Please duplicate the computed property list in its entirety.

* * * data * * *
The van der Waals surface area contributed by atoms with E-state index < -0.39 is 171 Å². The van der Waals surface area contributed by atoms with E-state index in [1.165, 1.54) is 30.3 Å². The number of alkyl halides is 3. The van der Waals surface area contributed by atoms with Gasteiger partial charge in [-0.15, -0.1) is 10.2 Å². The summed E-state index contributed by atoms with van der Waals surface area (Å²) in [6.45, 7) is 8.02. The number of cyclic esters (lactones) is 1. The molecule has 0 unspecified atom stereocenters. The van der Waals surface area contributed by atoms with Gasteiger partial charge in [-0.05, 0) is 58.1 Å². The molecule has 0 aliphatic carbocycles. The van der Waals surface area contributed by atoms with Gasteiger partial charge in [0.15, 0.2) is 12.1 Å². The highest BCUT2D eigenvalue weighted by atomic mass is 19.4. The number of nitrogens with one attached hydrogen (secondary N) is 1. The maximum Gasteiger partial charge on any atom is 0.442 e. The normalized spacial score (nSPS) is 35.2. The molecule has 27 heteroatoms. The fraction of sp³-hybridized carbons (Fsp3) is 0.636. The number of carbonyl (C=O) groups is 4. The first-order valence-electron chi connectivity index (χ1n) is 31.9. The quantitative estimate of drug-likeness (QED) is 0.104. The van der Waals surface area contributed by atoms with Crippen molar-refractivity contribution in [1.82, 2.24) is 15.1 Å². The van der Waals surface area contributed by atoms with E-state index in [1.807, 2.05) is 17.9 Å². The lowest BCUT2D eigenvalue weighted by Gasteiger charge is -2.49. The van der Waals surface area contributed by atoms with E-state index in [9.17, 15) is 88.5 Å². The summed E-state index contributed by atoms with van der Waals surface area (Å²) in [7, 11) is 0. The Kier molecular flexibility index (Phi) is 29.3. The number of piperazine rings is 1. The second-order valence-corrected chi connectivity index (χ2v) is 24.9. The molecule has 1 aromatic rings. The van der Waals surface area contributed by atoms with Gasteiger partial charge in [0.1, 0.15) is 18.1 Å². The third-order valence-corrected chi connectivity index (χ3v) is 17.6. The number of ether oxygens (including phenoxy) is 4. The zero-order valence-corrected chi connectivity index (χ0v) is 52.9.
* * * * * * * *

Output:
The van der Waals surface area contributed by atoms with E-state index < -0.39 is 171 Å². The van der Waals surface area contributed by atoms with E-state index in [1.165, 1.54) is 30.3 Å². The number of alkyl halides is 3. The van der Waals surface area contributed by atoms with Gasteiger partial charge in [-0.15, -0.1) is 10.2 Å². The summed E-state index contributed by atoms with van der Waals surface area (Å²) in [6.45, 7) is 8.02. The number of cyclic esters (lactones) is 1. The molecule has 0 unspecified atom stereocenters. The van der Waals surface area contributed by atoms with Gasteiger partial charge in [-0.05, 0) is 58.1 Å². The molecule has 0 aliphatic carbocycles. The van der Waals surface area contributed by atoms with Gasteiger partial charge in [0.15, 0.2) is 12.1 Å². The highest BCUT2D eigenvalue weighted by atomic mass is 19.4. The number of nitrogens with one attached hydrogen (secondary N) is 1. The maximum Gasteiger partial charge on any atom is 0.442 e. The normalized spacial score (nSPS) is 35.2. The molecule has 27 heteroatoms. The fraction of sp³-hybridized carbons (Fsp3) is 0.636. The number of carbonyl (C=O) groups is 4. The first-order valence-electron chi connectivity index (χ1n) is 31.9. The quantitative estimate of drug-likeness (QED) is 0.104. The van der Waals surface area contributed by atoms with Crippen molar-refractivity contribution in [1.82, 2.24) is 15.1 Å². The van der Waals surface area contributed by atoms with E-state index in [1.807, 2.05) is 17.9 Å². The lowest BCUT2D eigenvalue weighted by Gasteiger charge is -2.49. The van der Waals surface area contributed by atoms with E-state index in [9.17, 15) is 88.5 Å². The summed E-state index contributed by atoms with van der Waals surface area (Å²) in [7, 11) is 0. The Kier molecular flexibility index (Phi) is 29.3. The number of piperazine rings is 1. The second-order valence-corrected chi connectivity index (χ2v) is 24.9. The molecule has 1 aromatic rings. The van der Waals surface area contributed by atoms with Gasteiger partial charge in [0.1, 0.15) is 18.1 Å². The third-order valence-corrected chi connectivity index (χ3v) is 17.6. The number of ether oxygens (including phenoxy) is 4. The zero-order valence-corrected chi connectivity index (χ0v) is 52.9.